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6th Sunday of Easter

Peace be with you.  These were the first words Jesus spoke to the Apostles when he appeared to them in the upper room after his resurrection.  They are also the same words used by the Bishop after having been “sealed with the Holy Spirit” during our Confirmation.  But what does this “peace” mean?  As our readings will show, it means allowing space for the Holy Spirit to work around us, within us, and through us…

Acts 15:1-2, 22-29
Psalm 67:2-3, 5, 6, 8
Revelation 21:10-14, 22-23
John 14:23-29

How does the Church handle a problem?  This is the challenge faced in our first reading from Acts of the Apostles, which gives us a summary of the Council of Jerusalem.  The question they need to address:  Do Gentile converts need to be circumcised?  Circumcision was established under the covenant with Abraham, and codified in the Mosaic Law.  Though circumcision was traditionally done during infancy, it also was a requirement for any male who was converting to Judaism.  So what of those Gentiles converting to the Church?  Put another way, looking at the larger ramifications, did a person have to become a Jew in order to become a Christian?  The Apostles learn of some others who were teaching that this was necessary, while others felt otherwise, so all the Apostles and presbyters are called to Jerusalem to discuss the issue, coming to the conclusion that this was an “undue burden” that was not necessary.  Our Psalm response, “O God, let all the nations praise you!” reflects the ideals of the Jerusalem Council… that God’s salvation is open to everyone.

Our second reading continues our study of the Book of Revelation.  Last week’s passage showed us a new heaven and a new earth.  This week we are shown a vision of the new Jerusalem… with gated for all the twelve tribes of Israel, built on the foundation of the twelve Apostles.  Most significantly is that this new shining city does not have a temple, because the Lord now lives among us.  It should be noted that this vision of a new Jerusalem would have been quite compelling to those who first read this book because it comes to us at a time not long after the destruction of Jerusalem in 70 CE.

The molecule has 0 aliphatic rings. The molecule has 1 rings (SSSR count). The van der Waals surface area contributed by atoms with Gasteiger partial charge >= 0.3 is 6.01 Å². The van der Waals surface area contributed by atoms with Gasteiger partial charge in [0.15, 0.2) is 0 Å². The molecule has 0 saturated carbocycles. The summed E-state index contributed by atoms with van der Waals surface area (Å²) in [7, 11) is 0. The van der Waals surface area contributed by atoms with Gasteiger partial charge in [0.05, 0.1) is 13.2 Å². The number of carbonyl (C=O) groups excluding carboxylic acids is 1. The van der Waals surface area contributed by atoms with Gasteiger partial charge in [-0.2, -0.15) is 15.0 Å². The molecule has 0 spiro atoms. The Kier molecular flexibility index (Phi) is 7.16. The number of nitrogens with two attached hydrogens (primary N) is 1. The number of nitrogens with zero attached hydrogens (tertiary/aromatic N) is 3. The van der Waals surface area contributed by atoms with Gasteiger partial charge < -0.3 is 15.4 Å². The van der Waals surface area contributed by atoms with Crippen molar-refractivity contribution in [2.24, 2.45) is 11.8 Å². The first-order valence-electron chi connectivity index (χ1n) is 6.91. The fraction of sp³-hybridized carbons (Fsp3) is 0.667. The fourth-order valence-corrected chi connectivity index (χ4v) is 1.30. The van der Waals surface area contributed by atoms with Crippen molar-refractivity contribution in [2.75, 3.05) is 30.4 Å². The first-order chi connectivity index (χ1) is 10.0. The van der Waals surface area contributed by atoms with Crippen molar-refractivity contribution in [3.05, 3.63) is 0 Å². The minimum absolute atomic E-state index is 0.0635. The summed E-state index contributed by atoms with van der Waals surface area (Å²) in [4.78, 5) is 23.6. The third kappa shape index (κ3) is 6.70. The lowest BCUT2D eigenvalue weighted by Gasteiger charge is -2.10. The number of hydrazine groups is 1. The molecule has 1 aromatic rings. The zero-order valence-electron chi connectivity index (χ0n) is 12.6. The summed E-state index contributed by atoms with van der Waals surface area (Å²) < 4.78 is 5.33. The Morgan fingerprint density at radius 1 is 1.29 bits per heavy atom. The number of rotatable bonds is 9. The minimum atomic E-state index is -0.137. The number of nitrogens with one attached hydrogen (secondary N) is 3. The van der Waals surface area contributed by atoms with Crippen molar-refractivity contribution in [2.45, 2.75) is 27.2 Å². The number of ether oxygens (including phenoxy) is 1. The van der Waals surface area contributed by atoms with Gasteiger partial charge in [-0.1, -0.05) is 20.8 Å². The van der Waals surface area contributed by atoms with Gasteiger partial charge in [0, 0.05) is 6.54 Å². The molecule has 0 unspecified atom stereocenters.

Our Gospel from John continues with a passage from the Last Supper discourse.  Here Jesus establishes the root of our Trinitarian belief by his connection to the Father and the Holy Spirit.  By loving Jesus, God the Father will return that love, and to help us stay in that love Jesus sends us the Advocate, the Holy Spirit, to support us and guide us.  In this passage you will also find the source of one of the central phrases used in our Eucharistic prayer:  “Peace I leave you;  my peace I give you.”  Jesus says this just before going to his death, made all the more poignant when we hear him say, “Peace be with you” when he appears in the upper room after the Resurrection.

Final thoughts:
The Council of Jerusalem is a significant moment for us as Church.  While much can be said for the questions discussed and their subsequent outcomes, perhaps the most significant element is how the Church addressed these issues:  They gathered as Church and came to consensus.  It is said that this ancient pre-ecumenical council set the model for all subsequent councils.  If the Apostles followed Roman protocol, James or Peter could have made the decision and issued a decree.  If they followed Jewish protocol they could have left the decision to the king or the governing body in Jerusalem.  Instead they all gathered, the twelve Apostles and all the leaders (presbyters) of the established Christian communities, and discussed the issues as a group, allowing the Holy Spirit to guide them in their deliberations.

It is a shame that the common impression of Catholicism (even among some Catholics) casts role of the Pope like that of a king or emperor, with the rest of us dutiful (mindlessly) hanging on his every word as if it were a command from on high.  While there may be some historical precedent for this view, nothing could be further from the truth.  At its heart, the Church still addresses issues much like they did at the Council of Jerusalem:  by the consensus of her leaders.  Though the Holy Father holds a certain primacy as the Bishop of Rome, his authority still rests on the collegiality of the Bishops and those fellow cardinals who elected him.  And they all rely on the Holy Spirit to guide them with the loving peace that Christ instills in us.


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